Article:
1. I agree that job boards largely displaced newspapers as the primary source for job postings and that social media sites such as LinkedIn are trying to displace job boards as the primary source for job postings. I also agree that those social media sites look more and more like job boards and would cite as a further example the Social Recruiting App recently launched to much fanfare (and criticism) on Facebook as well as somewhat similar apps added to Facebook pages by companies such as Jobcast (i.e., and Work4Labs.

    But where I disagree is the implication that mobile poses a similar threat as social media sites pose to job boards. Mobile in and of itself is simply a different platform. Do Apple computers pose a greater threat to job boards than PC’s? Of course not. Do laptops pose a greater threat to job boards than desktop computers? Of course not. Do tablets or cell phones pose a greater threat to job boards than laptops? That question has yet to be answered but I believe they do but only to a small number of boards which won’t adapt to the different way that mobile devices are used and that mobile in and of itself poses far less threat and far greater opportunity to the job board industry.

    One of the problems our industry has is that most candidates have little to no time to search our sites, read the career-related content on our sites, and apply to the jobs advertised on our sites. Most candidates either don’t have high speed Internet access at home or have little time to use the Internet at home as they’re busy taking care of their kids, making dinner, trying to get to sleep at a decent time, etc. Most candidates also know better than to use our sites while at work. But put a mobile device in their hands and now all of that time on the bus, train, in the waiting room at the doctor’s office becomes time that they can spend on our sites. If we play our cards right and make our sites mobile compatible then our visits, page views, and applications generated should all increase simply because more and more of our potential users are using their mobiles more and more. And as their mobiles become faster, cheaper, easier, and better, that trend will only accelerate.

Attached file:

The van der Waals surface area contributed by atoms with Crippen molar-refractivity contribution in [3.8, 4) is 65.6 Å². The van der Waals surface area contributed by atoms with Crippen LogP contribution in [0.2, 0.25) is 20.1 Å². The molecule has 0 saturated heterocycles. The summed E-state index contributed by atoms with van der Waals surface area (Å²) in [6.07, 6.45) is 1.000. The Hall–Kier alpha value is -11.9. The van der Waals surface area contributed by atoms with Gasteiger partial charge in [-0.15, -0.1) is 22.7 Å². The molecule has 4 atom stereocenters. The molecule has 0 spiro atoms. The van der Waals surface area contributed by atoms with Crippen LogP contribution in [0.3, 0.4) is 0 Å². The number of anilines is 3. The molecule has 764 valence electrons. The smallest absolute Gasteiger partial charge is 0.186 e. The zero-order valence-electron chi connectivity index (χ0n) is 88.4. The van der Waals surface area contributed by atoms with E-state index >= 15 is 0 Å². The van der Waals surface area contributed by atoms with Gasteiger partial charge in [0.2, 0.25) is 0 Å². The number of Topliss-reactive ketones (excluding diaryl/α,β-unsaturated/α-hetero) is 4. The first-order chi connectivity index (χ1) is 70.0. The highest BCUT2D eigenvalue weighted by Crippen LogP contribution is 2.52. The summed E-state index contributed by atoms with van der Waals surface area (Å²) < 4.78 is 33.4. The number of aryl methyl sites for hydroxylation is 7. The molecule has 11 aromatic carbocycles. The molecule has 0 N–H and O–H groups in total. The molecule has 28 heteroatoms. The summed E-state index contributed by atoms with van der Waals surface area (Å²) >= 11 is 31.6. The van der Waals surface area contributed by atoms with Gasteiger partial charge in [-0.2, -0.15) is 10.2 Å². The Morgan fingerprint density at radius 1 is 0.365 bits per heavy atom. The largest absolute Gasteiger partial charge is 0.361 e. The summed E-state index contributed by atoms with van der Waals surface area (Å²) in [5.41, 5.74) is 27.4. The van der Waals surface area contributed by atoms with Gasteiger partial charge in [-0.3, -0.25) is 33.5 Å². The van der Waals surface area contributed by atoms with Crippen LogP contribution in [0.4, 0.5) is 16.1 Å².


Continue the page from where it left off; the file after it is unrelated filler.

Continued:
My message to my fellow job boarders is not to fear the dawning of the age of mobile but instead to embrace it.

  2. Steven, great thoughts as always. I agree with your comments on mobile – except I have seen a reluctance by ATSs and job boards to take the platform shift to mobile seriously. So – if a job board doesn’t have an adequate mobile interface, then they are going to lose a big chunk of the market, and fail. – Jeff

  3. Jeff,
    One thing that has not changed is that this is a customer driven rather than technology driven business. Knowing your customers – both employers and job seekers – and understanding where they are – physically, technically and culturally- will drive your business.

  4. Guys, I keep a close eye on all things mobile for reasons outlined here. We get 1-2 messages a day via mobile email from job seekers usually mistaking us for an agency !!(We always reply) but when I check our Google analytics, I can see that 4% of our visitors pm are mobile and 3% of that 4% are on iPad’s which is the same as a laptop anyway so while 2 of our main sites have become “Mobile compatible” – I still don’t see the need to spend 5K on a mobile app as yet. Am guessing about 2015 will be the time.